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The PhD in education and human development links an intensive research-based course of study with a content area specialization in order to prepare candidates to assume faculty positions in institutions of higher education or research-based organizations. Successful applicants will be paired with a faculty mentor who will engage the students in research, development, service, and other forms of professional activity.
You will complete a plan of study that includes at least 45 semester credits of coursework (including all required core courses) and 30 semester credits of dissertation. The PhD program is designed to provide each student with an induction into the university research and teaching culture. PhD coursework is intensive and substantive, requiring significant writing, analysis, and critiquing of theory and professional literature.
Overview of Course Work:
The PhD program consists of a minimum of 75 semester credits. Total credits may vary in order to fully prepare for career opportunities. Students complete 45 credits in three core areas outlined below. The final 30 credits are completed through the dissertation.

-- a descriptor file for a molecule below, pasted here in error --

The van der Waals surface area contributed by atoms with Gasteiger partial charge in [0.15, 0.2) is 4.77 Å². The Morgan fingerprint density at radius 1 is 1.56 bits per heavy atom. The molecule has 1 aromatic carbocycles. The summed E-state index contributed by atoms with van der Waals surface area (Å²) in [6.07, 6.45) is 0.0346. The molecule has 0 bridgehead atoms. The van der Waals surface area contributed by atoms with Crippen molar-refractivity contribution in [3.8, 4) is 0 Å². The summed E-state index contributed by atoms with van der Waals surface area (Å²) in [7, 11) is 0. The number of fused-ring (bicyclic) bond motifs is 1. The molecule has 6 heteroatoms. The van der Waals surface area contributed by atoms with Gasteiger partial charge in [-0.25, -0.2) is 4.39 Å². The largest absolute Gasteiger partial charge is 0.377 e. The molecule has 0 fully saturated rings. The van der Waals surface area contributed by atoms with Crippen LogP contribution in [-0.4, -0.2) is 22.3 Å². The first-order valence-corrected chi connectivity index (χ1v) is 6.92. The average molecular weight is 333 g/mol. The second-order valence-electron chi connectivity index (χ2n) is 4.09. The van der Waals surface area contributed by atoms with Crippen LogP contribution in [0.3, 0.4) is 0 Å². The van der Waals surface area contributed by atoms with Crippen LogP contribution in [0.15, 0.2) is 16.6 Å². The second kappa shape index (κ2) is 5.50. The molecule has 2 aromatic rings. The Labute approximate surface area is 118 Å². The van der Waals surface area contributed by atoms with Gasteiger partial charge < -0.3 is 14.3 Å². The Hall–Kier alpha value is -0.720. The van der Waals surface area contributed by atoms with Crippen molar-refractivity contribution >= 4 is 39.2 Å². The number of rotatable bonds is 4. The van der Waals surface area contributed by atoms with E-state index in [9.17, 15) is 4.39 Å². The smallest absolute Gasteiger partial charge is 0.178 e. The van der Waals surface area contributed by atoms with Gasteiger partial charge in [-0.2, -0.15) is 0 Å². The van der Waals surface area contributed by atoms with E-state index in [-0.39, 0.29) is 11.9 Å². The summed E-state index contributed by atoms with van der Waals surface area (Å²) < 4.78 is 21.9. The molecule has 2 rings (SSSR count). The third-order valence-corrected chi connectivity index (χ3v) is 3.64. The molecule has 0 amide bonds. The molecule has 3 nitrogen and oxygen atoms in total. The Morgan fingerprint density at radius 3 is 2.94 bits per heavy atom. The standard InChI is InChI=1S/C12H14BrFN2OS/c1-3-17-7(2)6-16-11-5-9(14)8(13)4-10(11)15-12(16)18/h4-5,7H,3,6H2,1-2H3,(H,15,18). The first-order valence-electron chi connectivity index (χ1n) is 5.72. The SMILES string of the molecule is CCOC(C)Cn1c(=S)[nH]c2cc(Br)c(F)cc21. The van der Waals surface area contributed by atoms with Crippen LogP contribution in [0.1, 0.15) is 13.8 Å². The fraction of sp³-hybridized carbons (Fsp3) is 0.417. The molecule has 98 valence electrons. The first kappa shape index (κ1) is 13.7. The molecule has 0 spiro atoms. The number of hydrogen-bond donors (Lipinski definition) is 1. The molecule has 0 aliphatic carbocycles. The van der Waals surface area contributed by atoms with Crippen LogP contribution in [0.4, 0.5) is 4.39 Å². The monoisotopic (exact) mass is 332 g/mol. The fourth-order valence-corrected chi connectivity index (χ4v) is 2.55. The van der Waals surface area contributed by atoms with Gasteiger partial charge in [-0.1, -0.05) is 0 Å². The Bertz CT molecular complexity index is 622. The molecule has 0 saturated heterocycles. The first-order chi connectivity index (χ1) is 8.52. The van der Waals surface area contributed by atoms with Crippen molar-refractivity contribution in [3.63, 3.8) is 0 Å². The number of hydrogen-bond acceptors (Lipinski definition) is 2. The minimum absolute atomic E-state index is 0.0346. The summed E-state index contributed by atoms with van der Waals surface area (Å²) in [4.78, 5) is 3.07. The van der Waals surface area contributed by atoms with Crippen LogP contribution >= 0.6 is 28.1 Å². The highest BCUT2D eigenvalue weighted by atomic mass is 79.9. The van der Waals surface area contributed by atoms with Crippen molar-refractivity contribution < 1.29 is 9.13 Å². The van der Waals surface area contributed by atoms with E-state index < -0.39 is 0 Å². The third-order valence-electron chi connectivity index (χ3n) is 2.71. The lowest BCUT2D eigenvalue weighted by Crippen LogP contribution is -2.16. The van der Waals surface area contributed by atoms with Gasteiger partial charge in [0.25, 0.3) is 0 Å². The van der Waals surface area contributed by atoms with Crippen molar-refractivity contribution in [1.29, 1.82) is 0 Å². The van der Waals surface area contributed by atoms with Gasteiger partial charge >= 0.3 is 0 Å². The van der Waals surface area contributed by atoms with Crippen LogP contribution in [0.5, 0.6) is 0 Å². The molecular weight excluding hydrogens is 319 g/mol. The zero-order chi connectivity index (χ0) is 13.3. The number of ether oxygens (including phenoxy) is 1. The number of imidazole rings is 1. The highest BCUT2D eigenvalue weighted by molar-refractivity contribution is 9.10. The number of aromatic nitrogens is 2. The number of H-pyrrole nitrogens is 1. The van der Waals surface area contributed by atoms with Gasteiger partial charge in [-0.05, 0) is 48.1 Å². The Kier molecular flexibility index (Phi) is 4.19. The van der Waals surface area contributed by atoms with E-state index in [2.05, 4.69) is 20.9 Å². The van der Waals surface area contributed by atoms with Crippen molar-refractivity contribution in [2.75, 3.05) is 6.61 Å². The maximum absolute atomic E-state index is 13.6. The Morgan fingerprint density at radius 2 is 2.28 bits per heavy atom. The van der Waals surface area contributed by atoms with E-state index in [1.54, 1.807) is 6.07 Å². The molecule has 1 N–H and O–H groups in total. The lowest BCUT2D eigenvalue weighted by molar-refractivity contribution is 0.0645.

12 credits - Foundation courses/experiences: Equity and Diversity; Learning; Epistemology; and Teaching in Higher Education
18 credits - Research Methods
15 credits - Concentration Area (see the list options below)
30 credits - Dissertation
Doctoral students complete a series of courses/experiences in a specified concentration area. Concentration areas focus on a defined discipline or content area in preparation for professional roles as researchers and faculty members.
The following concentration areas are available.
Administrative Leadership and Policy. This concentration serves as key area for those concerned about leadership in schools and a key focus for research by scholars in higher education. A crucial assumption the underlies this concentration area is that school leadership makes the difference in how schools succeed in improving learning outcomes for all students, but we are only beginning to scratch the surface in understanding why leadership is successful when it is, what the interactions are between effective leadership and effective teaching, and their collective impact on learning outcomes at all levels in schools.